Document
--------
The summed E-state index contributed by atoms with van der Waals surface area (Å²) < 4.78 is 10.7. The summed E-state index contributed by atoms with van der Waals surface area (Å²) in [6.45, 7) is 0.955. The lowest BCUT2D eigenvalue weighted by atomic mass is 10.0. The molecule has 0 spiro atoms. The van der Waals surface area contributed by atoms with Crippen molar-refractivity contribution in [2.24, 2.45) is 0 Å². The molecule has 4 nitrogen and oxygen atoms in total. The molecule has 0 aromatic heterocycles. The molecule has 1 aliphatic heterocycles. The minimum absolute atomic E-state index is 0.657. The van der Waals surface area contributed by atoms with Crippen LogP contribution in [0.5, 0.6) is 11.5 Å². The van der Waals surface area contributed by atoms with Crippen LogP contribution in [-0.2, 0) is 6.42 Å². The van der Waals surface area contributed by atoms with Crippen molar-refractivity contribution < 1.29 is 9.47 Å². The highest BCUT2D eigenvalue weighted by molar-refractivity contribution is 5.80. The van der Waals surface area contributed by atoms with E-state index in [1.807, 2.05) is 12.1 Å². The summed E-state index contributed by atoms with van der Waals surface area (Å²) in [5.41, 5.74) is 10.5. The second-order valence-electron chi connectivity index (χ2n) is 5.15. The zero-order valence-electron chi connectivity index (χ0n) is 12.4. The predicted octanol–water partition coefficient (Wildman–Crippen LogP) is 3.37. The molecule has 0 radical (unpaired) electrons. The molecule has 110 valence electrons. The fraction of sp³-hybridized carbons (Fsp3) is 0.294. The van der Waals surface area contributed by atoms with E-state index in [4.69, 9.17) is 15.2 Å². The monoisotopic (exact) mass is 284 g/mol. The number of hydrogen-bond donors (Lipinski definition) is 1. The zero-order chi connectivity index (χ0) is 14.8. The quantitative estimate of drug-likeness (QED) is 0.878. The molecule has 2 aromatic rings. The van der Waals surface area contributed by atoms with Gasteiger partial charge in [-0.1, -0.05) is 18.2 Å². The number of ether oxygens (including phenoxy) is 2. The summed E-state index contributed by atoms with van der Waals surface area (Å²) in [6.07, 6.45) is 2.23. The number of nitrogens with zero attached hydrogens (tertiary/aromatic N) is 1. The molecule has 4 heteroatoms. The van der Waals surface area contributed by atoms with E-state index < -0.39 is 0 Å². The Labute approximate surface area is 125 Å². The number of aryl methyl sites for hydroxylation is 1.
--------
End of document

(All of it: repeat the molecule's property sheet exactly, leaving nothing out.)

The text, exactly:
The summed E-state index contributed by atoms with van der Waals surface area (Å²) < 4.78 is 10.7. The summed E-state index contributed by atoms with van der Waals surface area (Å²) in [6.45, 7) is 0.955. The lowest BCUT2D eigenvalue weighted by atomic mass is 10.0. The molecule has 0 spiro atoms. The van der Waals surface area contributed by atoms with Crippen molar-refractivity contribution in [2.24, 2.45) is 0 Å². The molecule has 4 nitrogen and oxygen atoms in total. The molecule has 0 aromatic heterocycles. The molecule has 1 aliphatic heterocycles. The minimum absolute atomic E-state index is 0.657. The van der Waals surface area contributed by atoms with Crippen LogP contribution in [0.5, 0.6) is 11.5 Å². The van der Waals surface area contributed by atoms with Crippen LogP contribution in [-0.2, 0) is 6.42 Å². The van der Waals surface area contributed by atoms with Crippen molar-refractivity contribution < 1.29 is 9.47 Å². The highest BCUT2D eigenvalue weighted by molar-refractivity contribution is 5.80. The van der Waals surface area contributed by atoms with E-state index in [1.807, 2.05) is 12.1 Å². The summed E-state index contributed by atoms with van der Waals surface area (Å²) in [5.41, 5.74) is 10.5. The second-order valence-electron chi connectivity index (χ2n) is 5.15. The zero-order valence-electron chi connectivity index (χ0n) is 12.4. The predicted octanol–water partition coefficient (Wildman–Crippen LogP) is 3.37. The molecule has 0 radical (unpaired) electrons. The molecule has 110 valence electrons. The fraction of sp³-hybridized carbons (Fsp3) is 0.294. The van der Waals surface area contributed by atoms with E-state index in [4.69, 9.17) is 15.2 Å². The monoisotopic (exact) mass is 284 g/mol. The number of hydrogen-bond donors (Lipinski definition) is 1. The zero-order chi connectivity index (χ0) is 14.8. The quantitative estimate of drug-likeness (QED) is 0.878. The molecule has 2 aromatic rings. The van der Waals surface area contributed by atoms with Gasteiger partial charge in [-0.1, -0.05) is 18.2 Å². The number of ether oxygens (including phenoxy) is 2. The summed E-state index contributed by atoms with van der Waals surface area (Å²) in [6.07, 6.45) is 2.23. The number of nitrogens with zero attached hydrogens (tertiary/aromatic N) is 1. The molecule has 4 heteroatoms. The van der Waals surface area contributed by atoms with E-state index < -0.39 is 0 Å². The Labute approximate surface area is 125 Å². The number of aryl methyl sites for hydroxylation is 1.